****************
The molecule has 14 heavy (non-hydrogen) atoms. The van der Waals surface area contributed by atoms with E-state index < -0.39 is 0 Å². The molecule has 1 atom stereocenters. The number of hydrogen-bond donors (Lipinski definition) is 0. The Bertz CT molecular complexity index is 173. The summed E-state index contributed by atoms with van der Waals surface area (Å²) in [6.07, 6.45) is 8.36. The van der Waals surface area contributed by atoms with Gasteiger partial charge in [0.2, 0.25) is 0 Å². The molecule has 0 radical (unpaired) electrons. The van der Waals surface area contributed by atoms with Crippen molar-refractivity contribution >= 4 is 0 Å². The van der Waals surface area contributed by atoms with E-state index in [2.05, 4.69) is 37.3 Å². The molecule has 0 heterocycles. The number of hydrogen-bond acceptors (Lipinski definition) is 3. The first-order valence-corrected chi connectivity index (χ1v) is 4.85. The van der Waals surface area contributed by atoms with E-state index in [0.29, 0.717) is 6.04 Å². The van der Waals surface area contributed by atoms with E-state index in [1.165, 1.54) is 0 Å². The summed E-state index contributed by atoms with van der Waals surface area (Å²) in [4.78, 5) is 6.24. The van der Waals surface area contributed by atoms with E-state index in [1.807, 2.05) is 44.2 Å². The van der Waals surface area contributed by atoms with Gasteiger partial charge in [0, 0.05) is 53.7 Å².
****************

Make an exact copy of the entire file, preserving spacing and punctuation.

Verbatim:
The molecule has 14 heavy (non-hydrogen) atoms. The van der Waals surface area contributed by atoms with E-state index < -0.39 is 0 Å². The molecule has 1 atom stereocenters. The number of hydrogen-bond donors (Lipinski definition) is 0. The Bertz CT molecular complexity index is 173. The summed E-state index contributed by atoms with van der Waals surface area (Å²) in [6.07, 6.45) is 8.36. The van der Waals surface area contributed by atoms with Gasteiger partial charge in [0.2, 0.25) is 0 Å². The molecule has 0 radical (unpaired) electrons. The van der Waals surface area contributed by atoms with Crippen molar-refractivity contribution >= 4 is 0 Å². The van der Waals surface area contributed by atoms with E-state index in [2.05, 4.69) is 37.3 Å². The molecule has 0 heterocycles. The number of hydrogen-bond acceptors (Lipinski definition) is 3. The first-order valence-corrected chi connectivity index (χ1v) is 4.85. The van der Waals surface area contributed by atoms with E-state index in [0.29, 0.717) is 6.04 Å². The van der Waals surface area contributed by atoms with E-state index in [1.165, 1.54) is 0 Å². The summed E-state index contributed by atoms with van der Waals surface area (Å²) in [4.78, 5) is 6.24. The van der Waals surface area contributed by atoms with E-state index in [1.807, 2.05) is 44.2 Å². The van der Waals surface area contributed by atoms with Gasteiger partial charge in [0, 0.05) is 53.7 Å².